Some of the more dangerous trails (including one called, appropriately enough, "Death Trap") have been closed down in recent years due to the construction of a county prison in the area, but there are still plenty of challenging trails left to mistreat you. Two of the more popular are the Mauch Chunk, a trail that Marsden describes as "very rocky and loose" (this trail also features "Bobs Option," a significantly difficult descent that will leave many riders double-checking their helmet clips), and The Uranium Road Trail, which is best approached via a shuttle bus that sets you near the top of a mountain and lets you ride and claw your way back down.
Once described by Bicycling magazine as "Durango East," referring to the legendary Colorado biking mecca, Jim Thorpe is for riders of all abilities, but it helps to have a little paste in your stocking. Even the relatively simple Switchback Trail has a wicked, loose-rock downhill at the end. If you go, you have to be prepared for the challenge and a bit of good-natured ass-whuppin. As an extra benefit, being up in the mountains of Jim Thorpe is a good way to beat the infernal Philly summer heat.
Of course, if you want to beat the heat in the city, it is always cooler at night, which brings us to yet another method of upping the adrenaline ante for those of us with twitchy clipless pedals: night riding. The idea is to outfit your bike and/or helmet with heavy-duty lamps and hit the trails in the dark, making for some seriously challenging rides even on trails you think you know by heart. Haskell, for one, enjoys night riding in the area because it "trains you to react faster to things. Because you dont know how deep the drops are, it forces you to relax."
Relaxation is a wonderful thing, of course. But even Haskell, a night-riding enthusiast, admits that crashing in the dark is unnerving. What he says could just as well describe the experience of mountain biking difficult trails in general. "You dont know what to prepare for when you hit," he says. "Its very damn scary, you just have to ball up and tell yourself, I have faith."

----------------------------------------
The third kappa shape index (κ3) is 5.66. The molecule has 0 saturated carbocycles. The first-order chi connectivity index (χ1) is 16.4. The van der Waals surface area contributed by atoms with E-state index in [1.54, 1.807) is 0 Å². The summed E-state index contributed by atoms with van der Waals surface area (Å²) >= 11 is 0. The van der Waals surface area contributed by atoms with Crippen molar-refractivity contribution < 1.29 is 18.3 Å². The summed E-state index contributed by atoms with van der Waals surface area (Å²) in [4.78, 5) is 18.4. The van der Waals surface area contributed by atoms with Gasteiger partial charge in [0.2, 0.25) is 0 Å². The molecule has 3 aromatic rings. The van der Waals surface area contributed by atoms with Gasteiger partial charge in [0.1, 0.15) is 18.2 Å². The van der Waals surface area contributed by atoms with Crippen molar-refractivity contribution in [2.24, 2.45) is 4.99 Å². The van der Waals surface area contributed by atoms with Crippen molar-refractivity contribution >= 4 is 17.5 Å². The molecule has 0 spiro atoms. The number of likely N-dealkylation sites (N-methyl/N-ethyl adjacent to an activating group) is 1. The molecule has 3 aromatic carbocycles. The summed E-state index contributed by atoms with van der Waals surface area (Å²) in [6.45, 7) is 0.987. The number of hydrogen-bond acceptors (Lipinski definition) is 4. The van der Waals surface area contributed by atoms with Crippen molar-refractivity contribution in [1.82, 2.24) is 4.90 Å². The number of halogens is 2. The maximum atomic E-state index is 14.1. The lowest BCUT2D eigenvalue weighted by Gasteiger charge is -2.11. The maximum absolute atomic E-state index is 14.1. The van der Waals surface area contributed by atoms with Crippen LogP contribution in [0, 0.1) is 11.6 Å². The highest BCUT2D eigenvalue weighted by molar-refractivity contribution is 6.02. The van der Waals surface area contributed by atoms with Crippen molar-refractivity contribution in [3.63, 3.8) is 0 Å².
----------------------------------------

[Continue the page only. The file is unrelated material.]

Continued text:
The Wissahickon Trail map and permit are available through the Fairmount Park Commission, 215-685-0000. Blue Mountain Sports has rental bikes, trail maps and shuttle service, 34 Susquehanna St., Jim Thorpe, PA, 570-325-4421. In Philly: Bicycle Therapy, 2208 South St., 215-735-7849.
Advice for Beginners
For those of you who like the idea of mountain biking and want to learn how to ride, Lee Rogers, biking enthusiast and co-owner of Bicycle Therapy, offers these basic rules for beginning bikers:
1. Speed is your friend. (Going downhill, you must maintain a certain amount of speed in order to hop over rocks and roots in the path.)
2. Always look ahead.
3. Keep in "speed check." (Meaning, hold something back by tapping on your brakes on the killer downhills.)
4. Ride within your ability.
5. Always wear gloves, eye protection and a helmet.
6. Always carry a spare tube, pump and tool kit.
7. Dont ride alone.
8. Go out of your way to be polite to other trail users. Generally speaking, mountain bikers are not exactly popular on the trails. Be careful of hikers and horseback riders.